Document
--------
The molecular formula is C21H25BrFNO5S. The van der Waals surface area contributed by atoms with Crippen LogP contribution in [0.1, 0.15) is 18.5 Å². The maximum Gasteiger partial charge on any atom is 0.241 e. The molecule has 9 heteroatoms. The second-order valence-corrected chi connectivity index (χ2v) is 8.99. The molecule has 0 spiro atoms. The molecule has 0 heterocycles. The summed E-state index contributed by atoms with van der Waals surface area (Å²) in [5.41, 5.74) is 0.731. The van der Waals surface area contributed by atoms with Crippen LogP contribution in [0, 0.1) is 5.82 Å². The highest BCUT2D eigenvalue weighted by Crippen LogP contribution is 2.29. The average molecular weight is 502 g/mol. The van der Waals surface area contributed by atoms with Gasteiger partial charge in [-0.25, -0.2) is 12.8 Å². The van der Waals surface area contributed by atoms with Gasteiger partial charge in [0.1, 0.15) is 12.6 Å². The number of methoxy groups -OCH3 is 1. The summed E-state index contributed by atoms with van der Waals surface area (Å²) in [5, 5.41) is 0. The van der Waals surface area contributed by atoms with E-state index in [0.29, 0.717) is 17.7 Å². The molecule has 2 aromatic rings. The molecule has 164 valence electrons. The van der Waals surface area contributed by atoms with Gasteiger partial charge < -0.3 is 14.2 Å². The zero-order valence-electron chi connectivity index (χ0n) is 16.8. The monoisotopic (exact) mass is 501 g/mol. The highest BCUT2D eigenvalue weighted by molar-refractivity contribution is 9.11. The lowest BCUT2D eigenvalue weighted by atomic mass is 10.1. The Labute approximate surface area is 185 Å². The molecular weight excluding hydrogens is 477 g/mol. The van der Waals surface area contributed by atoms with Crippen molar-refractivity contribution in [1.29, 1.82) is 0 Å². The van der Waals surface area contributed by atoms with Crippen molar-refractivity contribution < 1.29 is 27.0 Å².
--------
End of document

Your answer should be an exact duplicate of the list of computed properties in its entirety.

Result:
The molecular formula is C21H25BrFNO5S. The van der Waals surface area contributed by atoms with Crippen LogP contribution in [0.1, 0.15) is 18.5 Å². The maximum Gasteiger partial charge on any atom is 0.241 e. The molecule has 9 heteroatoms. The second-order valence-corrected chi connectivity index (χ2v) is 8.99. The molecule has 0 spiro atoms. The molecule has 0 heterocycles. The summed E-state index contributed by atoms with van der Waals surface area (Å²) in [5.41, 5.74) is 0.731. The van der Waals surface area contributed by atoms with Crippen LogP contribution in [0, 0.1) is 5.82 Å². The highest BCUT2D eigenvalue weighted by Crippen LogP contribution is 2.29. The average molecular weight is 502 g/mol. The van der Waals surface area contributed by atoms with Gasteiger partial charge in [-0.25, -0.2) is 12.8 Å². The van der Waals surface area contributed by atoms with Gasteiger partial charge in [0.1, 0.15) is 12.6 Å². The number of methoxy groups -OCH3 is 1. The summed E-state index contributed by atoms with van der Waals surface area (Å²) in [5, 5.41) is 0. The van der Waals surface area contributed by atoms with E-state index in [0.29, 0.717) is 17.7 Å². The molecule has 2 aromatic rings. The molecule has 164 valence electrons. The van der Waals surface area contributed by atoms with Gasteiger partial charge < -0.3 is 14.2 Å². The zero-order valence-electron chi connectivity index (χ0n) is 16.8. The monoisotopic (exact) mass is 501 g/mol. The highest BCUT2D eigenvalue weighted by molar-refractivity contribution is 9.11. The lowest BCUT2D eigenvalue weighted by atomic mass is 10.1. The Labute approximate surface area is 185 Å². The molecular weight excluding hydrogens is 477 g/mol. The van der Waals surface area contributed by atoms with Crippen molar-refractivity contribution in [1.29, 1.82) is 0 Å². The van der Waals surface area contributed by atoms with Crippen molar-refractivity contribution < 1.29 is 27.0 Å².